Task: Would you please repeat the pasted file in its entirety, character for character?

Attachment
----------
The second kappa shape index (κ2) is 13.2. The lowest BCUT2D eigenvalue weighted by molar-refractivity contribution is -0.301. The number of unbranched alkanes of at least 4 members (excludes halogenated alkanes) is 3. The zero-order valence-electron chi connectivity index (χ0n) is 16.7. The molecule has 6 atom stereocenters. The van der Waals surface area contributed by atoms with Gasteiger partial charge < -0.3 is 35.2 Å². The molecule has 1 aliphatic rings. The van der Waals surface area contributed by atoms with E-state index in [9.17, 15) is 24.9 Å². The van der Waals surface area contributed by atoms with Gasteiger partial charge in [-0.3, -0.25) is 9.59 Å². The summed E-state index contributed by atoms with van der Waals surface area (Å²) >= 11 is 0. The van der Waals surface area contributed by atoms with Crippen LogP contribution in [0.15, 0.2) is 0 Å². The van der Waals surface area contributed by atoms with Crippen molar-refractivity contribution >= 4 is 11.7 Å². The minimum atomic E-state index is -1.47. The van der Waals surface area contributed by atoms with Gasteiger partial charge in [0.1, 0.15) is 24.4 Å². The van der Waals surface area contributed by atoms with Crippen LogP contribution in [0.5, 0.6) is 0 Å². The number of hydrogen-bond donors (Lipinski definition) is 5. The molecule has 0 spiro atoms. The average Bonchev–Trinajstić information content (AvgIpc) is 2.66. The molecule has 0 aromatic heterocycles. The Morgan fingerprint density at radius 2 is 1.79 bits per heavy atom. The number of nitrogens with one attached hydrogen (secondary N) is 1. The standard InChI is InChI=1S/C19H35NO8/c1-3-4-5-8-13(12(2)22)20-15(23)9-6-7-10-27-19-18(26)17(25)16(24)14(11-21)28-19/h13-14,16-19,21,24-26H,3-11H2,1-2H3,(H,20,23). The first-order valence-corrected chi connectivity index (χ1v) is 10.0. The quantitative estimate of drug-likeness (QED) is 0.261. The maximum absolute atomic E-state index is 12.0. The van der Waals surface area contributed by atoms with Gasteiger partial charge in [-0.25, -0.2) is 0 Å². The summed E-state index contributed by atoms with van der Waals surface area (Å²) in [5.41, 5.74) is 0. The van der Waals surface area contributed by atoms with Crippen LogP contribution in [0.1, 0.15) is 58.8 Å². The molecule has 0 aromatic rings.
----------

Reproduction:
The second kappa shape index (κ2) is 13.2. The lowest BCUT2D eigenvalue weighted by molar-refractivity contribution is -0.301. The number of unbranched alkanes of at least 4 members (excludes halogenated alkanes) is 3. The zero-order valence-electron chi connectivity index (χ0n) is 16.7. The molecule has 6 atom stereocenters. The van der Waals surface area contributed by atoms with Gasteiger partial charge < -0.3 is 35.2 Å². The molecule has 1 aliphatic rings. The van der Waals surface area contributed by atoms with E-state index in [9.17, 15) is 24.9 Å². The van der Waals surface area contributed by atoms with Gasteiger partial charge in [-0.3, -0.25) is 9.59 Å². The summed E-state index contributed by atoms with van der Waals surface area (Å²) >= 11 is 0. The van der Waals surface area contributed by atoms with Crippen LogP contribution in [0.15, 0.2) is 0 Å². The van der Waals surface area contributed by atoms with Crippen molar-refractivity contribution >= 4 is 11.7 Å². The minimum atomic E-state index is -1.47. The van der Waals surface area contributed by atoms with Gasteiger partial charge in [0.1, 0.15) is 24.4 Å². The van der Waals surface area contributed by atoms with Crippen LogP contribution in [0.5, 0.6) is 0 Å². The number of hydrogen-bond donors (Lipinski definition) is 5. The molecule has 0 spiro atoms. The average Bonchev–Trinajstić information content (AvgIpc) is 2.66. The molecule has 0 aromatic heterocycles. The Morgan fingerprint density at radius 2 is 1.79 bits per heavy atom. The number of nitrogens with one attached hydrogen (secondary N) is 1. The standard InChI is InChI=1S/C19H35NO8/c1-3-4-5-8-13(12(2)22)20-15(23)9-6-7-10-27-19-18(26)17(25)16(24)14(11-21)28-19/h13-14,16-19,21,24-26H,3-11H2,1-2H3,(H,20,23). The first-order valence-corrected chi connectivity index (χ1v) is 10.0. The quantitative estimate of drug-likeness (QED) is 0.261. The maximum absolute atomic E-state index is 12.0. The van der Waals surface area contributed by atoms with Gasteiger partial charge in [-0.25, -0.2) is 0 Å². The summed E-state index contributed by atoms with van der Waals surface area (Å²) in [5.41, 5.74) is 0. The van der Waals surface area contributed by atoms with Crippen LogP contribution in [0.1, 0.15) is 58.8 Å². The molecule has 0 aromatic rings.